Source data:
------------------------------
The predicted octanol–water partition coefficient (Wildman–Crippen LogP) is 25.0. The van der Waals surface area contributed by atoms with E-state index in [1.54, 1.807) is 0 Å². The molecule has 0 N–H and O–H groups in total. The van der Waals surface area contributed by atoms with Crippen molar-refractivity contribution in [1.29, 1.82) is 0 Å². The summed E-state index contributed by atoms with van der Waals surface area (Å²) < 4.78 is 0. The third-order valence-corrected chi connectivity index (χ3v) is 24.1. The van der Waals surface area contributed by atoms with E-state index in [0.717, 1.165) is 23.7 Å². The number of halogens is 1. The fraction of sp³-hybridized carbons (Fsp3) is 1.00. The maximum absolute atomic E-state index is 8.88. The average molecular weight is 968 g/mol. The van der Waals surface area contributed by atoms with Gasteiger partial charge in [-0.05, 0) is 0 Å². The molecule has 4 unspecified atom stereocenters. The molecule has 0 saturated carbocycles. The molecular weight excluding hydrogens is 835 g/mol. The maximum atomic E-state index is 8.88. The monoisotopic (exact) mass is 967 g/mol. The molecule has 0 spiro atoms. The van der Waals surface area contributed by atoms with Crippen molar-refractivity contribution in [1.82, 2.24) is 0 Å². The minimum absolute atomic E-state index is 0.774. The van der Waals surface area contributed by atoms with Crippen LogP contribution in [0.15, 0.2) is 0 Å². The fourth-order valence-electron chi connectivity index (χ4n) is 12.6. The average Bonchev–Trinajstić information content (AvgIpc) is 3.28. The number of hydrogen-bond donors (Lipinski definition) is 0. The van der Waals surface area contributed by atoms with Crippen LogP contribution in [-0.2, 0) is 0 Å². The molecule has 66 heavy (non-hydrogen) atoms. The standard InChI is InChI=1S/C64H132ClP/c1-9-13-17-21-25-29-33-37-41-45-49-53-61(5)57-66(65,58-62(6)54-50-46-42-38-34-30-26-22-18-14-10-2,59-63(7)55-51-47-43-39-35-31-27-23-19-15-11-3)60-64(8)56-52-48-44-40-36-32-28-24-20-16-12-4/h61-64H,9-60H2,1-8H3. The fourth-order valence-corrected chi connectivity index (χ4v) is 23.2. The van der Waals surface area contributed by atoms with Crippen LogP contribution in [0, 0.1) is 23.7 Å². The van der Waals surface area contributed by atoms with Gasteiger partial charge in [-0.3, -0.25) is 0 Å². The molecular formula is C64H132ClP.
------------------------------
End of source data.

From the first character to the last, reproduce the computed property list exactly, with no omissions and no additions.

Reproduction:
The predicted octanol–water partition coefficient (Wildman–Crippen LogP) is 25.0. The van der Waals surface area contributed by atoms with E-state index in [1.54, 1.807) is 0 Å². The molecule has 0 N–H and O–H groups in total. The van der Waals surface area contributed by atoms with Crippen molar-refractivity contribution in [1.29, 1.82) is 0 Å². The summed E-state index contributed by atoms with van der Waals surface area (Å²) < 4.78 is 0. The third-order valence-corrected chi connectivity index (χ3v) is 24.1. The van der Waals surface area contributed by atoms with E-state index in [0.717, 1.165) is 23.7 Å². The number of halogens is 1. The fraction of sp³-hybridized carbons (Fsp3) is 1.00. The maximum absolute atomic E-state index is 8.88. The average molecular weight is 968 g/mol. The van der Waals surface area contributed by atoms with Gasteiger partial charge in [-0.05, 0) is 0 Å². The molecule has 4 unspecified atom stereocenters. The molecule has 0 saturated carbocycles. The molecular weight excluding hydrogens is 835 g/mol. The maximum atomic E-state index is 8.88. The monoisotopic (exact) mass is 967 g/mol. The molecule has 0 spiro atoms. The van der Waals surface area contributed by atoms with Crippen molar-refractivity contribution in [1.82, 2.24) is 0 Å². The minimum absolute atomic E-state index is 0.774. The van der Waals surface area contributed by atoms with Crippen LogP contribution in [0.15, 0.2) is 0 Å². The fourth-order valence-electron chi connectivity index (χ4n) is 12.6. The average Bonchev–Trinajstić information content (AvgIpc) is 3.28. The number of hydrogen-bond donors (Lipinski definition) is 0. The van der Waals surface area contributed by atoms with Crippen LogP contribution in [-0.2, 0) is 0 Å². The molecule has 66 heavy (non-hydrogen) atoms. The standard InChI is InChI=1S/C64H132ClP/c1-9-13-17-21-25-29-33-37-41-45-49-53-61(5)57-66(65,58-62(6)54-50-46-42-38-34-30-26-22-18-14-10-2,59-63(7)55-51-47-43-39-35-31-27-23-19-15-11-3)60-64(8)56-52-48-44-40-36-32-28-24-20-16-12-4/h61-64H,9-60H2,1-8H3. The fourth-order valence-corrected chi connectivity index (χ4v) is 23.2. The van der Waals surface area contributed by atoms with Crippen LogP contribution in [0, 0.1) is 23.7 Å². The van der Waals surface area contributed by atoms with Gasteiger partial charge in [-0.3, -0.25) is 0 Å². The molecular formula is C64H132ClP.